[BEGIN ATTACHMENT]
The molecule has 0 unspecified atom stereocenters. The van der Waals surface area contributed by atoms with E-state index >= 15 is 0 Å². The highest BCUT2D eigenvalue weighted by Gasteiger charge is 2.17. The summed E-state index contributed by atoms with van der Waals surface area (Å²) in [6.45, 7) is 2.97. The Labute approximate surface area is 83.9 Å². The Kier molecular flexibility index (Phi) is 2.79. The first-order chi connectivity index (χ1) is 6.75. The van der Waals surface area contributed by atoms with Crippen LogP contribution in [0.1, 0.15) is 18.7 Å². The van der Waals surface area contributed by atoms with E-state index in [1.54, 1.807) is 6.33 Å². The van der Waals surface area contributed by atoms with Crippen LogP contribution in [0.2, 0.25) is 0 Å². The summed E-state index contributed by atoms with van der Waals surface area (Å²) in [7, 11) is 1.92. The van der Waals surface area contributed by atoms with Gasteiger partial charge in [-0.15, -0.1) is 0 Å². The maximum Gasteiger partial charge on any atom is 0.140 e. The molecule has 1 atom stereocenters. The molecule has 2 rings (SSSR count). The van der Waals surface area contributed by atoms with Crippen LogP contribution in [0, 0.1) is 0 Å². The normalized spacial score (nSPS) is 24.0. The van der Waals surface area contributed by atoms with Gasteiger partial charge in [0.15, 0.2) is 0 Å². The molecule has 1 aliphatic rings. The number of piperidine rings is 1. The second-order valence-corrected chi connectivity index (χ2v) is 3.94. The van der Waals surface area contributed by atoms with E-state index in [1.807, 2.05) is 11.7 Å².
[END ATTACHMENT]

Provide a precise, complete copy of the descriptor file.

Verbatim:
The molecule has 0 unspecified atom stereocenters. The van der Waals surface area contributed by atoms with E-state index >= 15 is 0 Å². The highest BCUT2D eigenvalue weighted by Gasteiger charge is 2.17. The summed E-state index contributed by atoms with van der Waals surface area (Å²) in [6.45, 7) is 2.97. The Labute approximate surface area is 83.9 Å². The Kier molecular flexibility index (Phi) is 2.79. The first-order chi connectivity index (χ1) is 6.75. The van der Waals surface area contributed by atoms with Crippen LogP contribution in [0.1, 0.15) is 18.7 Å². The van der Waals surface area contributed by atoms with E-state index in [1.54, 1.807) is 6.33 Å². The van der Waals surface area contributed by atoms with Crippen LogP contribution in [0.2, 0.25) is 0 Å². The summed E-state index contributed by atoms with van der Waals surface area (Å²) in [7, 11) is 1.92. The van der Waals surface area contributed by atoms with Gasteiger partial charge in [-0.15, -0.1) is 0 Å². The maximum Gasteiger partial charge on any atom is 0.140 e. The molecule has 1 atom stereocenters. The molecule has 2 rings (SSSR count). The van der Waals surface area contributed by atoms with Crippen LogP contribution in [0, 0.1) is 0 Å². The normalized spacial score (nSPS) is 24.0. The van der Waals surface area contributed by atoms with Gasteiger partial charge in [0.15, 0.2) is 0 Å². The molecule has 1 aliphatic rings. The number of piperidine rings is 1. The second-order valence-corrected chi connectivity index (χ2v) is 3.94. The van der Waals surface area contributed by atoms with E-state index in [1.807, 2.05) is 11.7 Å².